Lung cancer patients and caregivers anxious about their vulnerability to COVID-19

It’s hard to think of a worse time to be a lung cancer patient than during a global pandemic. This situation provides many sources of anxiety: lung cancer patients are worried about being vulnerable to infection, about getting severely ill if they do get COVID-19, and about the potential for infection in places like hospitals. The Canadian Cancer Survivor Network’s recent survey provides a window into this situation from the perspective of cancer patients and caregivers, showing the psychological toll that it has taken on lung cancer patients and their caregivers across Canada.

A respondent with stage 4 lung cancer wrote that his greatest fear was “picking up the bug. It would be the end of me. I am not worth treating as cancer will take me in the end anyway. I’m on borrowed time now!”

The survey of 1,243 cancer patients, caregivers, and pre-diagnosis patients was conducted by Leger for the Canadian Cancer Survivor Network in late May and early June. Respondents were asked about how the COVID-19 pandemic had affected their cancer care (or that of the person they care for) and about fears and concerns related to their cancer care that the pandemic had caused.

Among those surveyed, eight percent of patients surveyed have lung cancer, and about 1 in 5 caregivers are caring for someone with lung cancer. (Many of these have other forms of cancer as well.)

Fears of getting COVID-19 and feelings of acute vulnerability were common among the responses of lung cancer patients and caregivers. About one third of them expressed concern about getting COVID-19. Among those, about a quarter were specifically worried about dying (or about their loved one dying) from the virus. Stage 4 patients and their caregivers expressed these fears most often.

“I worry that either I or my husband will get the COVID virus and because of his health, he might not survive,” wrote a British Columbia caregiver for her husband, who has multiple cancers, lung cancer among them. “All the worry, pain, time, effort to recover might be in vain if he gets sick with COVID.”

The worries of lung cancer patients and caregivers are founded in reality. Lung cancer patients who contract COVID-19 have been found to be more likely to have a more severe form of the disease, and more likely to die from it—compared to patients with other types of cancer as well as compared to the general population.

The COVID-19 and Cancer Consortium (CCC-19) has found that lung cancer patients have the highest morbidity rate of all cancer patients who get COVID-19, at 26% – compared to 16% for cancer patients overall (within a median follow-up period of 30 days). The CCC-19 is a consortium that gets its data from 114 participating institutions.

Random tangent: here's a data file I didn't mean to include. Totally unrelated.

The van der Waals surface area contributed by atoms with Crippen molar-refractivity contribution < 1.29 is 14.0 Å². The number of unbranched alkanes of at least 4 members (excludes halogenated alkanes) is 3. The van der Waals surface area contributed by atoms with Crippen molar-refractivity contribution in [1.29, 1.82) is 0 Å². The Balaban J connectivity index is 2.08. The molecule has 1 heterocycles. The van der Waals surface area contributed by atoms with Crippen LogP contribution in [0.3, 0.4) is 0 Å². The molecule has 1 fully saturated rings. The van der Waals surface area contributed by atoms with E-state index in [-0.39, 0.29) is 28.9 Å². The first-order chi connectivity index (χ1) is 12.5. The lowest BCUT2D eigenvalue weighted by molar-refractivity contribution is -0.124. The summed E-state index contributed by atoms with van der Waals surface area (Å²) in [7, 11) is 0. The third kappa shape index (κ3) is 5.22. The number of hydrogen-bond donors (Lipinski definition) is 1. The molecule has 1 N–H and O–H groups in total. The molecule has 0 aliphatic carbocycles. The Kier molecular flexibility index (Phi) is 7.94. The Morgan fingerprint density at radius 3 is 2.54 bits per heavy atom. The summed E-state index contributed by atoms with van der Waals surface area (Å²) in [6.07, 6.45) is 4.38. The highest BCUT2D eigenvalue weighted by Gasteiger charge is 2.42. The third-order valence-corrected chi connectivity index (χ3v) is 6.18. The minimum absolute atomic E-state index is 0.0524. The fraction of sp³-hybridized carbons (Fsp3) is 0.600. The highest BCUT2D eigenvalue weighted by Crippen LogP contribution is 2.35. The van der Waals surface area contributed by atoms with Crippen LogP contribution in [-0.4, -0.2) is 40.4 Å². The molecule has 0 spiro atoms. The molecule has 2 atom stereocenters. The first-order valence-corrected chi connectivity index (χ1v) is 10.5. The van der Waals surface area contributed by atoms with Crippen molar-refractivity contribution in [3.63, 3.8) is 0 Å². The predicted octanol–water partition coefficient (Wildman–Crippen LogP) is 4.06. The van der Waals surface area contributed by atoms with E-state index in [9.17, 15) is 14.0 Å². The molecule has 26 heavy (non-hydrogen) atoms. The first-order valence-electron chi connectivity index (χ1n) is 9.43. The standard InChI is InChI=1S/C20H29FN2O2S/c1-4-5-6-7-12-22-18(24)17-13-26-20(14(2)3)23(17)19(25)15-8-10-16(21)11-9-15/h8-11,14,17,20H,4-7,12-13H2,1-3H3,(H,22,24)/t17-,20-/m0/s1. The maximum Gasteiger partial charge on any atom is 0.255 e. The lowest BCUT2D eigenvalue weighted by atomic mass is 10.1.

A study of 102 lung cancer patients diagnosed with COVID-19, published in June, found a similar result: of the patients studied, 25% died within the study period. Cancer-specific features did not seem to affect the severity of COVID-19, but other pre-existing characteristics did – such as smoking history and hypertension.

Another source of anxiety for many patients and caregivers is their greater vulnerability to infection because of having a compromised immune system. A weakened immune system is a result of chemotherapy, or of any other cancer treatments that are immunosuppressive. This risk is not specific to lung cancer, but it compounds other fears that lung cancer patients have.

Many patients remain dependent on in-person appointments for receiving treatments and getting tests. For some, these appointments are a cause for anxiety as possible points of contact with the virus—especially if they or the person they care for is older. A caregiver for a lung cancer patient in Ontario wrote: “I’m concerned [my mother will] get the coronavirus and also could pass it to my dad, who is 80. She had to go to a busy hospital for updated scans and she did say it was run very well, but it’s still worrying.”

In general, respondents were much more concerned about getting the care they need than about avoiding hospitals for the sake of avoiding the virus. Across all patients surveyed (this data is not broken down by cancer type), 51 percent were worried about being able to get emergency room care during the pandemic, and 12 percent avoided going to the emergency room for cancer-related symptoms, for fear of getting COVID-19. Caregivers were more concerned on both fronts: 72 percent were worried about being able to take the person they care for to the ER, and 26 percent avoided going to the ER for cancer-related symptoms.

These two worries are not mutually exclusive, however—many survey respondents expressed both. As a caregiver in Ontario for a patient with breast and prostate cancer put it, “I worry about [the person I care for] going to appointments, but I also worry about skipping appointments. There needs to be a way to provide care and go the extra length to minimize any risk of COVID-19 transmission too.”

All these worries can add up to a tremendous amount of stress. A Nova Scotia patient with kidney cancer and lung cancer had been “already under extreme stress providing primary care to my loved one; both of us living with a terminal diagnosis; the added surreal effect of COVID has challenged every aspect of an already challenging situation.”

Lung cancer patients and caregivers—like all who are vulnerable to infection and in need of medical care—need concrete assurance from health authorities and from their doctors that their needs and concerns are being thought of and that their safe access to treatment is being preserved with care.